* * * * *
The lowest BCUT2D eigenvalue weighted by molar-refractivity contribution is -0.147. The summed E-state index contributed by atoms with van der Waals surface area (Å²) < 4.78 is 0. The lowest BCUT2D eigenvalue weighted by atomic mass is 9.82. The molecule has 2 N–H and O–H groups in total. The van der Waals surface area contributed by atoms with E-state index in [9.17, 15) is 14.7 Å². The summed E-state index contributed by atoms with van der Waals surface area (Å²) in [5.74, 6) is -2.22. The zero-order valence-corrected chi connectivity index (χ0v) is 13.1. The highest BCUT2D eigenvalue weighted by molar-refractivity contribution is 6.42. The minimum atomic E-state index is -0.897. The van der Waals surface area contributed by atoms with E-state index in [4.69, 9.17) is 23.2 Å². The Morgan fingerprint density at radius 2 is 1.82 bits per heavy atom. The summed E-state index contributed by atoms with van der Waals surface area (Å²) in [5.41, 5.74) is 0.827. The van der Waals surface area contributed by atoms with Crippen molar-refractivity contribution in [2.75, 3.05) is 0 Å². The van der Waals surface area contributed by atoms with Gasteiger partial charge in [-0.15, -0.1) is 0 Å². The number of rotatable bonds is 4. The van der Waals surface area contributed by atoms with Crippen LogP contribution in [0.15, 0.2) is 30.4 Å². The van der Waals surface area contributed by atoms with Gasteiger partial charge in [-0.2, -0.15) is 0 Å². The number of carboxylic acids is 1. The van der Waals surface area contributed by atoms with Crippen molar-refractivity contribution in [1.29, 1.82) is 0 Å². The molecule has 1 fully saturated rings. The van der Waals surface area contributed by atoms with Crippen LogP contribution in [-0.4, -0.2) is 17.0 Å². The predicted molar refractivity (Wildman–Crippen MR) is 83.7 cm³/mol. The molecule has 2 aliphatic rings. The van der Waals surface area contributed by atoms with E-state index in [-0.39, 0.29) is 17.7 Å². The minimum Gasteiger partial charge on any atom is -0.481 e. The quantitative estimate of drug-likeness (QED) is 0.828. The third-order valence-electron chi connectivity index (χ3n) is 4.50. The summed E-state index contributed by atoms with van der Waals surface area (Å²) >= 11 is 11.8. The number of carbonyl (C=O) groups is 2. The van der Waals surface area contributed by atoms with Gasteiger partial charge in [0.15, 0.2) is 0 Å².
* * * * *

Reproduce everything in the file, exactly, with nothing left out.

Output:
The lowest BCUT2D eigenvalue weighted by molar-refractivity contribution is -0.147. The summed E-state index contributed by atoms with van der Waals surface area (Å²) < 4.78 is 0. The lowest BCUT2D eigenvalue weighted by atomic mass is 9.82. The molecule has 2 N–H and O–H groups in total. The van der Waals surface area contributed by atoms with E-state index in [9.17, 15) is 14.7 Å². The summed E-state index contributed by atoms with van der Waals surface area (Å²) in [5.74, 6) is -2.22. The zero-order valence-corrected chi connectivity index (χ0v) is 13.1. The highest BCUT2D eigenvalue weighted by molar-refractivity contribution is 6.42. The minimum atomic E-state index is -0.897. The van der Waals surface area contributed by atoms with E-state index in [4.69, 9.17) is 23.2 Å². The Morgan fingerprint density at radius 2 is 1.82 bits per heavy atom. The summed E-state index contributed by atoms with van der Waals surface area (Å²) in [5.41, 5.74) is 0.827. The van der Waals surface area contributed by atoms with Crippen molar-refractivity contribution in [2.75, 3.05) is 0 Å². The van der Waals surface area contributed by atoms with Gasteiger partial charge in [-0.15, -0.1) is 0 Å². The number of rotatable bonds is 4. The van der Waals surface area contributed by atoms with Crippen LogP contribution in [0.15, 0.2) is 30.4 Å². The van der Waals surface area contributed by atoms with Gasteiger partial charge in [-0.2, -0.15) is 0 Å². The number of carboxylic acids is 1. The van der Waals surface area contributed by atoms with Crippen molar-refractivity contribution in [1.29, 1.82) is 0 Å². The molecule has 1 fully saturated rings. The van der Waals surface area contributed by atoms with Crippen LogP contribution in [-0.4, -0.2) is 17.0 Å². The predicted molar refractivity (Wildman–Crippen MR) is 83.7 cm³/mol. The molecule has 2 aliphatic rings. The van der Waals surface area contributed by atoms with E-state index in [-0.39, 0.29) is 17.7 Å². The minimum Gasteiger partial charge on any atom is -0.481 e. The quantitative estimate of drug-likeness (QED) is 0.828. The third-order valence-electron chi connectivity index (χ3n) is 4.50. The summed E-state index contributed by atoms with van der Waals surface area (Å²) >= 11 is 11.8. The number of carbonyl (C=O) groups is 2. The van der Waals surface area contributed by atoms with Gasteiger partial charge in [0.15, 0.2) is 0 Å².